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LEFT OF CENTRE: Slaying the silo dragon


Hallam Hope

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The idiom “cannot see the forest for the trees”, a favourite reference of the late academic luminary Professor Rex Nettleford, is relevant in any discussion on how Information and Communication Technology (ICT) can propel Barbados’ social and economic development.
The simple point is that rather than focus on the overview or important areas, some of us become embroiled in the details and minor or, I would prefer, supporting matters.
This is particularly true of ICT where there is a historic tendency to consider the line items, the individual programmes, rather than the fundamental reasons why ICT is not a major determinant of social upward mobility, poverty reduction and a driver of economic progress.
The fact of the matter is that in both the Caribbean Community and national contexts, ICT can only make a huge difference if it is recognised that fragmentation in ICT policy is the principal reason for the country’s state of backwardness in individual technology adaptation.
Unlike Korea, the global leader in broadband access for its citizens, Trinidad and Tobago, Jamaica and other countries, Barbados remains locked in a silo approach to ICT development.
Simply put, this means that rather than having a single agency or institution responsible for ICT progress, we maintain an age-old and inefficient system of several agencies and Government departments having varying degrees of responsibility for ICT implementation of programmes and projects.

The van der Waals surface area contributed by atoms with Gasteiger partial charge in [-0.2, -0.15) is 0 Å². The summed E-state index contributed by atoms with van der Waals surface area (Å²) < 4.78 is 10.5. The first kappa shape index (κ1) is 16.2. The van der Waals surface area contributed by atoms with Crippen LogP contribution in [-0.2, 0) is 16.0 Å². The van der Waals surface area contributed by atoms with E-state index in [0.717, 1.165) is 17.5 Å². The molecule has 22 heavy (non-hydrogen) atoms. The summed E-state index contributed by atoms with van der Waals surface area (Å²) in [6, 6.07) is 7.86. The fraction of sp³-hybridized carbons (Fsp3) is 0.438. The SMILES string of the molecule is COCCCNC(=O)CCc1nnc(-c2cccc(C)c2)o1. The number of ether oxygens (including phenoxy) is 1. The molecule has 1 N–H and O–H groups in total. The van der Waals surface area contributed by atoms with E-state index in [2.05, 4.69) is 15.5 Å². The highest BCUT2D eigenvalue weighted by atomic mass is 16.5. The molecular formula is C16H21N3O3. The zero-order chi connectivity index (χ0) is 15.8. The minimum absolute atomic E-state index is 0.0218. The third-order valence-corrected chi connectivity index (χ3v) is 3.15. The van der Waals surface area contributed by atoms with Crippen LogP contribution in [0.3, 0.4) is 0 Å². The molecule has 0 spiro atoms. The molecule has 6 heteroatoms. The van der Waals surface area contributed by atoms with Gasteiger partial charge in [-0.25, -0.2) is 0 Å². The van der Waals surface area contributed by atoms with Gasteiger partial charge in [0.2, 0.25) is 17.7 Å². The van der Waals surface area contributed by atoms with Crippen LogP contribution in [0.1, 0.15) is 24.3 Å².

So the first order of business is to recognise that the silo and fragmented approach to ICT development is a dragon that needs to be slain and that slaying this dragon is indeed the first order of business.
Recognition that the silo dragon is at the root of ICT progress requires a major buy-in at the political level because Government is the principal player when it comes to driving any policy.
Ordinary citizens need affordable and best-of-breed communications, not unreliable Internet access and service coupled with low bandwidth.
They need to see how the Internet should be used in productive ways that put money in their pockets rather than as toys; that a cellular phone or an iPad or BlackBerry is a tool to increase our earnings; that the netbook, laptop or desktop is no different from a backyard garden which can enhance our ability to learn, produce, earn and teach.
Minister of Commerce Haynesley Benn is correct that we Barbadians spend too much time talking about what needs to be done in ICT policy and participating in fruitless talk shops that result in future talk shops (my words) and very little action.
Outdated legislation and policy, underfunded ICT budgets, retarded access to broadband taken in a global context, Government departments with inadequate human resources, lots of fluff rather than persistent, informed advocacy and a lack of political buy-in are important details that have been trumpeted for decades as being “necessary to do”.
But as it is of little contextual value to continue a debate on these line items and why they are not being fixed, conversely it is necessary to see the forest despite the trees, understand the complexity of ICT public sector reform and start to work with urgency to slay the silo dragon.

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